Borland 'confident' that surgeons can fix shoulder

2010-09-27T08:45:00Z 2010-11-05T08:40:27Z Borland 'confident' that surgeons can fix shoulderTom Mulhern | 608-252-6169 | tmulhern@madison.com madison.com

University of Wisconsin sophomore linebacker Chris Borland is not only convinced he will play next season, he vows to come back even better after suffering a season-ending injury to his left shoulder.

The UW medical staff is still seeking opinions from some of the top experts in the field. When that is completed, Borland hopes to have surgery in the next two weeks or so.

When asked Sunday if he expects to play in 2011 if surgery goes well, Borland didn't hesitate.

"Yes, absolutely," he said in his first comments to the media since getting injured against Arizona State eight days earlier. "No, I don't have any doubts."

It will be the second time Borland has undergone this surgery. He went through the same thing after his freshman year in 2009.

"It's definitely going to be similar, because it involves similar parts of my shoulder," Borland said of the surgery. "We don't know necessarily how it's going to be done."

Borland said the experts he has talked to so far suggest a success rate of 94 percent for this surgery.

"I'm pretty confident and the coaches and the program's in really good hands," he said of the medical staff. "I trust the people that are working with me."

Borland said the initial surgery was successful. He described this as a new injury.

"I don't really know the medical jargon," he said. "I know it's a new injury."

Borland injured the shoulder again in the opener against UNLV on a routine tackle. He hurt it again in the game against the Sun Devils, overrunning a tackle and reaching back with his left arm as the ballcarrier ran past.

"It caught me by surprise, the fact it happened (again)," he said. "I felt it was worse than last year. It just felt more severe. It was surprising, a little depressing, but it's just football. It happens."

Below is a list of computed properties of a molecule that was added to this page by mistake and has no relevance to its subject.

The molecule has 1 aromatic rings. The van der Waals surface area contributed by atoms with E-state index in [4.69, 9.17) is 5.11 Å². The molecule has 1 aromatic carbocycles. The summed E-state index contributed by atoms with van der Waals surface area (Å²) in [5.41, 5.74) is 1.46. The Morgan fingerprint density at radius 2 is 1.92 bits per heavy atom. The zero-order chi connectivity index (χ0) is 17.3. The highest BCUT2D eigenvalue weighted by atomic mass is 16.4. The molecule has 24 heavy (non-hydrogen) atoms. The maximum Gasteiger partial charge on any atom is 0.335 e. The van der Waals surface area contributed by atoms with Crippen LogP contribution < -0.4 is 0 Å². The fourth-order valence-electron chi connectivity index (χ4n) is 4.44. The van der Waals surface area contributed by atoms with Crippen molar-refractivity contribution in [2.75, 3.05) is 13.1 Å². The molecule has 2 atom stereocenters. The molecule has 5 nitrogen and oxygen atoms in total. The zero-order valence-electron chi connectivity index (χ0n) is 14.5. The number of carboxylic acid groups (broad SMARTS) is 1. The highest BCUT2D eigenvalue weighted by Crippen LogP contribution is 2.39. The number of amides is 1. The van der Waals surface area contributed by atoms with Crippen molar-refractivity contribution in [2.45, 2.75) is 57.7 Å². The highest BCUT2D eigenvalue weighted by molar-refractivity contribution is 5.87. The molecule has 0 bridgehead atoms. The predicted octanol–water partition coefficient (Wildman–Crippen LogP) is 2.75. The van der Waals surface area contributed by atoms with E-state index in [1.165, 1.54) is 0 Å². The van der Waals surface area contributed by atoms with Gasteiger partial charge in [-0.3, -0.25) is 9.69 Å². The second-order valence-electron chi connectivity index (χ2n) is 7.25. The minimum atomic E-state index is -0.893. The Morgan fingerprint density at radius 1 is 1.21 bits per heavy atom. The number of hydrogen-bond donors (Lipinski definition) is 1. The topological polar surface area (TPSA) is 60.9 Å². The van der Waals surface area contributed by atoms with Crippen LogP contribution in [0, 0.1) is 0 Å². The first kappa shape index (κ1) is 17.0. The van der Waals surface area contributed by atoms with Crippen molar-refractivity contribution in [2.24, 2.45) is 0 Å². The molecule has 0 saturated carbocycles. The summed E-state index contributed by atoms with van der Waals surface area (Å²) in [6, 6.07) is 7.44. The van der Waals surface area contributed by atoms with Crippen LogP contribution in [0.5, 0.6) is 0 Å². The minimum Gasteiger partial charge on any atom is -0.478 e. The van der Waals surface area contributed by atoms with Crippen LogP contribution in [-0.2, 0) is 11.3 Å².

UW defensive coordinator and linebackers coach Dave Doeren also put his trust in the doctors that the problem will be fixed and Borland can return as good as ever.

"Obviously, they're sending him to the best doctors in the world, trying to get this thing repaired with the best hands out there," Doeren said. "You've got to put your faith in those guys, that they can get it done. We'll see where it goes."

Borland was depressed for a couple days when he realized he was out for the season.

"At first it was tough to deal with, but that's not going to be productive for myself or the team," he said. "So, I've kind of moved on to the next stage, about getting this team better and getting myself better."

The good news for Borland is he is eligible for a medical redshirt since he played in only two games. If that request is approved by the NCAA — which is expected — he still would have three years of eligibility remaining.

"It helps that he has the year back," Doeren said. "I think in his head, if he had lost the year, it would have been a lot harder mentally than him having another year to grow."

Borland plans to do everything he can to improve mentally this season. Last year was his first playing linebacker and he didn't have much time to absorb the nuances of the position.

"My freshman year, I got great game experience," said Borland, who was named the Big Ten Conference's Freshman of the Year with five sacks, five forced fumbles and three fumble recoveries. "I may have been a step behind in the mental aspect.

"So, this year, having had the game experience, it gives me a chance to not only catch up but get a step ahead in the mental aspect, almost become a player-coach of (a) sort, really step up my mental side of the game. I think it can help me if I look at it the right way."

Borland still attends practices and still goes through game plans. He plans to help out his teammates in any way he can.

"I'm staying involved," he said. "Staying in the loop helps you to stay focused and keep working."

The last time Borland had the surgery, he went through six months of rehabilitation. If he has the surgery in two weeks, that means he would be ready to come back in early April.

"Comparatively, to some things people go through, this is nothing," Borland said. "I think it might make me a better person, a better player, too."

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